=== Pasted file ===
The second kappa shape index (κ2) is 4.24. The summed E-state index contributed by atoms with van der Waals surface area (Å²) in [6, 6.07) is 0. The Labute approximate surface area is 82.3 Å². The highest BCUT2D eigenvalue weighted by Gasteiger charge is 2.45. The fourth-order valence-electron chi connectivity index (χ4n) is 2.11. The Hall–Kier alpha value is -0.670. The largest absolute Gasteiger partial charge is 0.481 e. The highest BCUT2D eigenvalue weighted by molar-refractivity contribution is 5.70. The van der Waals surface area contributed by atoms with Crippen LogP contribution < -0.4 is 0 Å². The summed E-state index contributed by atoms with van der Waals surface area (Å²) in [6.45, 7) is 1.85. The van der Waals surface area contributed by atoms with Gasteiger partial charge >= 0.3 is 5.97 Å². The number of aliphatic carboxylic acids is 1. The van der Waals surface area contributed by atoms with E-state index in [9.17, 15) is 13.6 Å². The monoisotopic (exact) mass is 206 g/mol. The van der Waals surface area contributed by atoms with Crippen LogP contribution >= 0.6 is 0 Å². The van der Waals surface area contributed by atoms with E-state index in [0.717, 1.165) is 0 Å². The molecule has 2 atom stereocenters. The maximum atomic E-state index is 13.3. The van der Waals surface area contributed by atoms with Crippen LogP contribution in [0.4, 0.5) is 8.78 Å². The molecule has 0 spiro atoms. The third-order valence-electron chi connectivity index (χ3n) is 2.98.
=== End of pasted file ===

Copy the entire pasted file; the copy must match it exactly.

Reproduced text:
The second kappa shape index (κ2) is 4.24. The summed E-state index contributed by atoms with van der Waals surface area (Å²) in [6, 6.07) is 0. The Labute approximate surface area is 82.3 Å². The highest BCUT2D eigenvalue weighted by Gasteiger charge is 2.45. The fourth-order valence-electron chi connectivity index (χ4n) is 2.11. The Hall–Kier alpha value is -0.670. The largest absolute Gasteiger partial charge is 0.481 e. The highest BCUT2D eigenvalue weighted by molar-refractivity contribution is 5.70. The van der Waals surface area contributed by atoms with Crippen LogP contribution < -0.4 is 0 Å². The summed E-state index contributed by atoms with van der Waals surface area (Å²) in [6.45, 7) is 1.85. The van der Waals surface area contributed by atoms with Gasteiger partial charge >= 0.3 is 5.97 Å². The number of aliphatic carboxylic acids is 1. The van der Waals surface area contributed by atoms with E-state index in [9.17, 15) is 13.6 Å². The monoisotopic (exact) mass is 206 g/mol. The van der Waals surface area contributed by atoms with Crippen LogP contribution >= 0.6 is 0 Å². The van der Waals surface area contributed by atoms with E-state index in [0.717, 1.165) is 0 Å². The molecule has 2 atom stereocenters. The maximum atomic E-state index is 13.3. The van der Waals surface area contributed by atoms with Crippen LogP contribution in [0.4, 0.5) is 8.78 Å². The molecule has 0 spiro atoms. The third-order valence-electron chi connectivity index (χ3n) is 2.98.